A severe earthquake centred on the East Cape has shaken the North Island of New Zealand on Friday morning, triggering low level tsunami activity and sending coastal residents fleeing for higher ground.
The quake was 7.1 in magnitude and hit 130 kilometres north-east of Te Araroa at a depth of 55 kilometres at 4.37am (2.37am AEST).
It was felt from Northland to Wellington on the North Island, and on the top of the South Island. Severe reports were felt in Gisborne and the Bay of Plenty, and led to some residents piling into their cars and moving uphill in its wake.
GNS Science seismologist Caroline Holden said there were a flurry of aftershocks, including one measuring 6.2 at 5.14am local time (3.14am AEST). By 7.10am (5.10am), there had been 57 aftershocks.
Tenga Apiata, who lives at Hicks Bay, a small settlement closest to the epicentre, said the locals gathered in the motels that sit on higher ground.
“I felt a little shock, then it just got bigger and bigger and everything started rocking. Everything in the house just started rattling and falling everywhere. I jumped up and saved our TV because that was ready to fall over and smash,” he said.
Apiata, his partner and his 15-year-old son, hurried to the motel. “That’s the biggest quake we’ve ever had on the coast and I’ve been here for 20 something years. It was scary all right,” he said.
New Zealand’s Ministry of Civil Defence and Emergency Management issued a tsunami warning for the East Coast of the North Island (including Auckland, Waikato and Bay of Plenty), and for the upper South Island after the quake struck.
But the agency cancelled that warning at 8.30am local time (6.30am), saying the greatest wave activity had most likely already occurred. The recorded tsunami activity was fairly small – a wave of just 30 centimetres.
People in the Gisborne district’s coastal areas were initially warned to go to higher ground, but they have now been told they may return to their homes.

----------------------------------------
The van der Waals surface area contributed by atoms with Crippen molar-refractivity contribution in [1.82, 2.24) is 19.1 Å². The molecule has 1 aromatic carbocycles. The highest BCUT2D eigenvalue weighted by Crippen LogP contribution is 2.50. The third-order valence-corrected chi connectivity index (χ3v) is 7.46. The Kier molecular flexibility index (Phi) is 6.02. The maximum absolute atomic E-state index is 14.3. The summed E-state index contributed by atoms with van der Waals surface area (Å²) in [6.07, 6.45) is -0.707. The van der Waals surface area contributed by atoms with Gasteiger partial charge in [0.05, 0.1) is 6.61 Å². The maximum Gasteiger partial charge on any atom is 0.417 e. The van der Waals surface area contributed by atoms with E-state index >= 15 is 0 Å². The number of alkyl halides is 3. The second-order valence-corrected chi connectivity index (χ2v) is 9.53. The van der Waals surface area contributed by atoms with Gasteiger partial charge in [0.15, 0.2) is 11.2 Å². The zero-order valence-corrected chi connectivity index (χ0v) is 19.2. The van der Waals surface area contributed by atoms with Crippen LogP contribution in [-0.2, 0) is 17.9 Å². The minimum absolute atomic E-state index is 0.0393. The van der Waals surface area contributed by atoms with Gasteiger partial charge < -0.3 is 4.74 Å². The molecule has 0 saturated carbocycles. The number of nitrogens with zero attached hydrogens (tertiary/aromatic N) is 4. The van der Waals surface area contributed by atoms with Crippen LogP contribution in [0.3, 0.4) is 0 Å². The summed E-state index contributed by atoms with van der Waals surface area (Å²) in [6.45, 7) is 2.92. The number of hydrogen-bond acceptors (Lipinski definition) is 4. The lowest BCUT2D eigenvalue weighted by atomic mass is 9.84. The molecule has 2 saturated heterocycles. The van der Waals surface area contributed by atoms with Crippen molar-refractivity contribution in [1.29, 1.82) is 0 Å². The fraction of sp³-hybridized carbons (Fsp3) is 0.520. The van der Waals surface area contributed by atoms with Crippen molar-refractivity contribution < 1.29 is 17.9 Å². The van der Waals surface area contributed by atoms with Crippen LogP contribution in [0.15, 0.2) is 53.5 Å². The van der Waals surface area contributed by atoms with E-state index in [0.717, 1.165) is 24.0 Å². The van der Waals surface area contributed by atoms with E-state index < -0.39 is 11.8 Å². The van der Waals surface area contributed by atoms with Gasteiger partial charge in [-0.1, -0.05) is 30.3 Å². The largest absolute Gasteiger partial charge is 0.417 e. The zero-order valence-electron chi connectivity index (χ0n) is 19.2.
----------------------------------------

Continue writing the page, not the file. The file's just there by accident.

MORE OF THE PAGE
They have been warned to stay away from beaches, streams and estuaries, saying there could be “unusually strong currents and unpredictable water flows near the shore”.
Concerns have been raised about the time taken to issue the tsunami warning.
The ministry’s request for the broadcasting of the warning was not sent out until 80 minutes after the quake. By then the main tsunami wave had already hit sections of the east coast.
The ministry sent out its first national advisory at 5.10am (3.10am) but that was only about the earthquake itself.
It shook the house, scared the hell out of me and my boy. Literally the house rattled and shook – it was a rolling wave, one of those earthquakes … that continually just lifted the house
‘It was a rolling wave’
Haro McIlroy, who lives at the Taharora Marae on Waipiro Bay, told Radio NZ that about 25 people from his community evacuated to higher ground after the quake.
“It shook the house, scared the hell out of me and my boy. Literally the house rattled and shook – it was a rolling wave, one of those earthquakes … that continually just lifted the house,” he said.
“I picked up my son and headed outside.”
Speaking to the radio station by phone from higher up on a hill, he said people were calm and the sea looked “as flat as a pancake.”
East Cape resident Aomihi Cook said her community headed for the hills after the earthquake struck.
Cook said the quake “was horrible, it was bad”.
“I’ve never experienced one like that, but it was freaky,” Cook said.
“Our homes we don’t know, we heard the alarm and we all just evacuated and came up the hill. We don’t know how our houses are but the sea looks pretty asleep to me but to be safe we’re going to stay here until we’re told to go home.”
There have been no reports of significant damage or injuries. Civil Defence advised residents to continue to listen radio/TV for further updates, and follow instructions of local Civil Defence authorities.
Tairawhiti Civil Defence Emergency Management controller John Clarke said that if people felt another long and strong earthquake, they should again head for higher ground or as far inland as possible.
Schools in the region would be open on Friday, except for Tolaga Bay Area School, which had made an early call on school buses.
However, Civil Defence says unusually strong currents and unpredictable flows could be expected.
In Auckland the Britomart train station was earlier shut down as a precaution – causing large disruption to morning commuters.
Friday’s quake follows a 5.7 magnitude quake on Thursday morning, 100 kilometres north-east of Te Araroa at a depth of 25 kilometres at 10.04am (8.04am AEST).
#eqnz my wife jumped under a table in whitianga…and I got woken in Wellington. Scary one.
— Gerard Watt (@GerardWatt) 1 сентября 2016 г.
— Simon Smith (@WordSmithNZ) 1 сентября 2016 г.
The Australian Bureau of Meteorology said there was no tsunami threat to Australia.